connecting the oscilloscope
After installing solar panels on the roof of the campervan I wanted to see whether the solar voltage regulator was providing electrical potential and current data at the solar panel and battery side. The Votronic MMP solar regulator is connected to the LIN bus of the campervan. So I build a “sniffer” for the LIN bus and did some programming on an ESP32 board. To get it all working the oscilloscope came in handy. For example to figure out the baud rate of the LIN-bus.
The baud rate appears to be 19200 and it appears to be a repeating pattern every 360ms. Zooming in on the data reveals that
- There is a single “spike” of about 3ms
- After 47ms it is followed by a train of 10 frames
- After 82ms it is followed by a second train of frames
- Finally after 47ms the single spike is detected again.
The short frames (called spikes before) are requests from the master on the LIN bus that remain unanswered, because the device is offline or just not build into the campervan. They contain typically the byte sequence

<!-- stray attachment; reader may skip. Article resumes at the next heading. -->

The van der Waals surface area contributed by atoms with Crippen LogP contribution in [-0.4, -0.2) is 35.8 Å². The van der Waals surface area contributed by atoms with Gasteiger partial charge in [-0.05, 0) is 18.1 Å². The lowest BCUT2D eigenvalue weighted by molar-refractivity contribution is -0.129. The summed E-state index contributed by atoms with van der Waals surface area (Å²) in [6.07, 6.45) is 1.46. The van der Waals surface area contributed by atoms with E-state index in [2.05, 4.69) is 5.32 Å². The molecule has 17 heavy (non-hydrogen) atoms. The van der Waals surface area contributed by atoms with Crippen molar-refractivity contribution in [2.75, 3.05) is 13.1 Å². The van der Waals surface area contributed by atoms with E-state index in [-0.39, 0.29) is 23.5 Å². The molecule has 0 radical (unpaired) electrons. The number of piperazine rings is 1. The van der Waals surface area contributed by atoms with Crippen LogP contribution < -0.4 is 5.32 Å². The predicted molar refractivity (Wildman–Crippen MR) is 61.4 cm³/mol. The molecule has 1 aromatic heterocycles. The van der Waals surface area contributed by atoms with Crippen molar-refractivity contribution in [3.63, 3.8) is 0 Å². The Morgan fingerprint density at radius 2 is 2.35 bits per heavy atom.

00 55 xx where xx = the Protected ID:
The frame always start at nice 10ms time slots,. An example of a regular frame comes form the campervan living part batteries intelligent battery sensor:
The Hella IBS sensor LIN bus protocol is well documented in those github repositories:
Finally, the complete overview of the frames with Protected and normal ID’s:
|130||5B||1B||isolated spike, no response|
|180||C1||01||called a second time|
|190||42||02||called a second time|
Several Frame IDs do not have a response. Device ID 01 and 02 are called twice in a cycle and three of the ID’s are known to be from the Hella IBS and for the better part the data is decoded. More posts will appear among others on the LINBUS listener based on an ESP32 and decoding of the frames of some of the connected devices.